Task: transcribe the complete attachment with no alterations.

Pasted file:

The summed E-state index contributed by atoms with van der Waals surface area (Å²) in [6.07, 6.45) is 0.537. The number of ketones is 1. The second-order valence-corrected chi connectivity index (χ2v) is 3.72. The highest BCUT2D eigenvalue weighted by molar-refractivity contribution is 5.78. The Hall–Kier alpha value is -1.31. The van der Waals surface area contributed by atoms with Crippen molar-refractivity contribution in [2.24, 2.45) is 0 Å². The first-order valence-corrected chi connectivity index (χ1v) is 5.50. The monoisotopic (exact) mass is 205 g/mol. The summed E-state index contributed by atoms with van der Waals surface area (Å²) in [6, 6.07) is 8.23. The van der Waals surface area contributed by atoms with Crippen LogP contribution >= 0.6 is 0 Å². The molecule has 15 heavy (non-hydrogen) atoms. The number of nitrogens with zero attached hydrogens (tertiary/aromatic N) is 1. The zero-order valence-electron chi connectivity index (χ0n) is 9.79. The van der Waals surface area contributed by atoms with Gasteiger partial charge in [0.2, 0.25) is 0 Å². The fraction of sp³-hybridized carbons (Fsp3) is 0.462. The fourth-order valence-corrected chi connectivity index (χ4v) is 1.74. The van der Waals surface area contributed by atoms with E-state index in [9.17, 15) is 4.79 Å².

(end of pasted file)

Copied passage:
The summed E-state index contributed by atoms with van der Waals surface area (Å²) in [6.07, 6.45) is 0.537. The number of ketones is 1. The second-order valence-corrected chi connectivity index (χ2v) is 3.72. The highest BCUT2D eigenvalue weighted by molar-refractivity contribution is 5.78. The Hall–Kier alpha value is -1.31. The van der Waals surface area contributed by atoms with Crippen molar-refractivity contribution in [2.24, 2.45) is 0 Å². The first-order valence-corrected chi connectivity index (χ1v) is 5.50. The monoisotopic (exact) mass is 205 g/mol. The summed E-state index contributed by atoms with van der Waals surface area (Å²) in [6, 6.07) is 8.23. The van der Waals surface area contributed by atoms with Crippen LogP contribution >= 0.6 is 0 Å². The molecule has 15 heavy (non-hydrogen) atoms. The number of nitrogens with zero attached hydrogens (tertiary/aromatic N) is 1. The zero-order valence-electron chi connectivity index (χ0n) is 9.79. The van der Waals surface area contributed by atoms with Gasteiger partial charge in [0.2, 0.25) is 0 Å². The fraction of sp³-hybridized carbons (Fsp3) is 0.462. The fourth-order valence-corrected chi connectivity index (χ4v) is 1.74. The van der Waals surface area contributed by atoms with E-state index in [9.17, 15) is 4.79 Å².